The program of Daniel Vaczi’s new Glissonic Trio revolves around the glissonic instruments that Vaczi has invented. Some of the pieces have their roots in classical music (from Josquin to Webern) while some are completely original. However, they all acquire their final character and form by improvisation. They feature one of Leonardo da Vinci’s musical rebuses (picture-for-words puzzles). More Incidentally one of the sketches of the renaissance polymath contains a recorder which, like the glissonic, has one longitudinal gap instead of holes, “These two flutes do not produce sounds at intervals but rather in the manner of the human voice. This sound is produced by moving your hand up and down, as on a trumpet or a flute. You can also produce sounds at tone intervals of 1/8 and 1/16, and any other sound you like.”1 Playlist 02 contains a collection of the Trio’s pieces from different albums and some of Vaczi’s solos and may provide easier listening than the Multet pieces. The music of the Trio is closer to the melodies and harmonies of traditional jazz, while the Multet’s music combines the approach of classical music with the pronounced rhythms of modern jazz and the freedom of improvisation. There was a major change in the Trio in 2020 when Mate Pozsar piano player joined the Trio, taking over the function of the double bass, but also enriching the music with more polyphonic structures and harmonies.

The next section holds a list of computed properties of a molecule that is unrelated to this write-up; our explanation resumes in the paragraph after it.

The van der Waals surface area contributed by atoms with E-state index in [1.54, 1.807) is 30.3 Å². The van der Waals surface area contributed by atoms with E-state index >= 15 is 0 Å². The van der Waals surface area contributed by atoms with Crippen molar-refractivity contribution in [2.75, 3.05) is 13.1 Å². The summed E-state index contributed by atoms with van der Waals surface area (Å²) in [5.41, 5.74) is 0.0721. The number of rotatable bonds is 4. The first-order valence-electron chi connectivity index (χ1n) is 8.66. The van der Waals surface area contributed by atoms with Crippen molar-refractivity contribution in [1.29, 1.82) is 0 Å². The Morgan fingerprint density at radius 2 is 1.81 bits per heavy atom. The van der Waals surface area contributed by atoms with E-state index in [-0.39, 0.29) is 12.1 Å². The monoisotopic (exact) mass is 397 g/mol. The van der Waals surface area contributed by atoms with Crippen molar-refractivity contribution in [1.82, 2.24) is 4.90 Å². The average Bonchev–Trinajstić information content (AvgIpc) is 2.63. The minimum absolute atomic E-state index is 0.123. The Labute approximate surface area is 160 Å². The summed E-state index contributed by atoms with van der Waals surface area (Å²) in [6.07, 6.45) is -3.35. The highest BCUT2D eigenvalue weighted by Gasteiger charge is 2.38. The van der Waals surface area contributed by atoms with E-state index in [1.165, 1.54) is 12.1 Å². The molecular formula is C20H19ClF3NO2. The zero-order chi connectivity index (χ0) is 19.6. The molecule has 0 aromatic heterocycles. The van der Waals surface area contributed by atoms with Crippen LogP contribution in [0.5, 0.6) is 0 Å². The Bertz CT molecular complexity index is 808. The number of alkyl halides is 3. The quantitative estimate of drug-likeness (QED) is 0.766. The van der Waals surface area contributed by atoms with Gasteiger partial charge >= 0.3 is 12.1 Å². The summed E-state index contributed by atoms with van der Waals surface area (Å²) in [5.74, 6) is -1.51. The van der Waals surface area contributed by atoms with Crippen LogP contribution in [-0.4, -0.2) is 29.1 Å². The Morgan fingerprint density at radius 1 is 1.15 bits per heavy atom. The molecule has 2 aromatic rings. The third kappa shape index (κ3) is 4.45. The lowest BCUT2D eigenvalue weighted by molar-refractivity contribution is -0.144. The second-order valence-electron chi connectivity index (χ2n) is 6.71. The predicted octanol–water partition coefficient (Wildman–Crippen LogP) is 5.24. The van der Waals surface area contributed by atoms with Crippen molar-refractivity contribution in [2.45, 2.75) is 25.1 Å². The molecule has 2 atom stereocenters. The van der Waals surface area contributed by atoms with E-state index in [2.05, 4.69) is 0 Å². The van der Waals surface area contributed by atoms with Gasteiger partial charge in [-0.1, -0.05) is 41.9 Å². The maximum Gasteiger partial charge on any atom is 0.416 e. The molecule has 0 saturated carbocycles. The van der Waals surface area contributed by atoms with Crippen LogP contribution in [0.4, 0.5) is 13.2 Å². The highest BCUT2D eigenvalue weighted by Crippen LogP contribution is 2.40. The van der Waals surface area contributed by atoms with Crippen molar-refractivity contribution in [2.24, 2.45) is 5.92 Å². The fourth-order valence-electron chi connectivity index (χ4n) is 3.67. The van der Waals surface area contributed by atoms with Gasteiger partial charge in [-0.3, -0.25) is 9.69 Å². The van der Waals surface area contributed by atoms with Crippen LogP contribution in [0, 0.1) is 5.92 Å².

Daniel Vaczi – glissotar (glissonic tarogato), sopranino saxophone

Mate Pozsar – piano, analogue synthesizer, Rhodes

Zsolt Sarvari Kovacs – drums

Trio squelini and Ektar Instrumental Quintet